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Local cadet and volunteer wins prestigious award

AWARD WINNER - Carter Brouilette accepted the Silver Duke of Edinburgh Award, flanked by Lieutenant Governor of Alberta, Lois E. Mitchell, left, and Division President Al-Karim Khimji, on April 28.    - PHOTO SUBMITTED BY THE ST. ALBERT PHOTO CLUB
AWARD WINNER - Carter Brouilette accepted the Silver Duke of Edinburgh Award, flanked by Lieutenant Governor of Alberta, Lois E. Mitchell, left, and Division President Al-Karim Khimji, on April 28.
— image credit: PHOTO SUBMITTED BY THE ST. ALBERT PHOTO CLUB

A Sylvan Lake cadet and volunteer has recieved some serious recognition for his efforts to keep himself busy, and contribute to the betterment of the communities in which he works. Carter Brouilette was presented the Silver Duke of Edinburgh Award by the Lieutenant Governor of Alberta, Lois E. Mitchell.

Brouilette was officially given the award at the official Duke of Edinburgh ceremony on April 28 in Edmonton. In an email correspondence with the Sylvan Lake News, Brouilette wrote that “it felt good to receive the award - and it felt like I had something to strive for. [I have] the silver now, and if I work for it, I could have the gold, soon enough.”

Brouilette noted that he put many long hours into getting the award, but “for me, it didn’t feel like a lot of work to do. [It felt] more just like a lot of time spent doing things I enjoyed, for other people.”

Brouilette, 15, is a Sylvan Laker attending Ecole Scondaire Notre Dame Catholic High School in Grade 10. Brouilette participates in the school’s concert band, and is a member of the 64 Squadron Ponoka Air Cadets.

Brouilette balances a number of responsibilities in his daily life, keeping himself busy working on the squadron’s drill team and playing in the squadron’s band as a drummer. Brouilette is a regular volunteer with the Sylvan Lake branch of the Royal Canadian Legion.

In addition to his volunteer work with his squadron and the Sylvan Lake Legion, Brouilette also volunteers at the Legion branches in Ponoka and Lacombe. He noted that the specific duties that his volunteering entails can vary from instructing and leading his squadron’s band, to an assortment of odd jobs that Legion members may need assistance with, including matters as prestigious as Remembrance Day ceremonies or as simple as basic cleanup jobs.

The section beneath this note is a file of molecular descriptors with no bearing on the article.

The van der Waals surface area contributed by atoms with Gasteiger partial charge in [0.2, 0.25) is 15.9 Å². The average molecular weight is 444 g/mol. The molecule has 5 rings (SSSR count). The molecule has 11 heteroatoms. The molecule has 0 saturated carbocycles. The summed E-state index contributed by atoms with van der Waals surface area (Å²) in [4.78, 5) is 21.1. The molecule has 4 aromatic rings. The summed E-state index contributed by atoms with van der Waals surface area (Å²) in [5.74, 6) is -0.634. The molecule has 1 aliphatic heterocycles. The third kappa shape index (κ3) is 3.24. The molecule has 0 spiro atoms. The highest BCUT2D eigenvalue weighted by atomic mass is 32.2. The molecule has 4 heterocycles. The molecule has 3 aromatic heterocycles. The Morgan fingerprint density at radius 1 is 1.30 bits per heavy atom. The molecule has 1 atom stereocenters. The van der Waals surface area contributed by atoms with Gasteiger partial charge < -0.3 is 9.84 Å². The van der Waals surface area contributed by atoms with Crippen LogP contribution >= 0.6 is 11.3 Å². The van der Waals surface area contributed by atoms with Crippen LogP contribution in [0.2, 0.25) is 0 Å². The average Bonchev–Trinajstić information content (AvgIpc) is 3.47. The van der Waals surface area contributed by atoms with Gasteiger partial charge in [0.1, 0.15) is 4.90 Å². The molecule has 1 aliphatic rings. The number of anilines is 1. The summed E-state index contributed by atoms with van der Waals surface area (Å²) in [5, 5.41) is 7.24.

“Through cadets, I spend a lot of time working with other kids my age, as well as instructing younger cadets,” wrote Brouilette in a biography he wrote when applying for the award. “Cadets has helped me see where I want to go in life and so after high school, I hope to attend the Royal Military College in Kingston, Ontario.”

Brouilette stated that his squadron does a great deal of activities that count towards the award, and that “we have an amazing group leader [with] our squadron, [who] really helps us get these awards - that is why my squadron had three people at this ceremony.”

He added, “It was amazing to meet the Lieutenant Governor. She’s very personable, and it’s not something many people have the chance to do,” wrote Brouilette.

The Duke of Edinburgh Award is given to recipients in 144 countries, and was established in Alberta four decades ago. The Award is described as a non-competitive youth development platform that helps youth cultivate self-awareness, confidence, skills and experience in life, to further growth as active responsible citizens.

samuel.macdonald@sylvanlakenews.com

 

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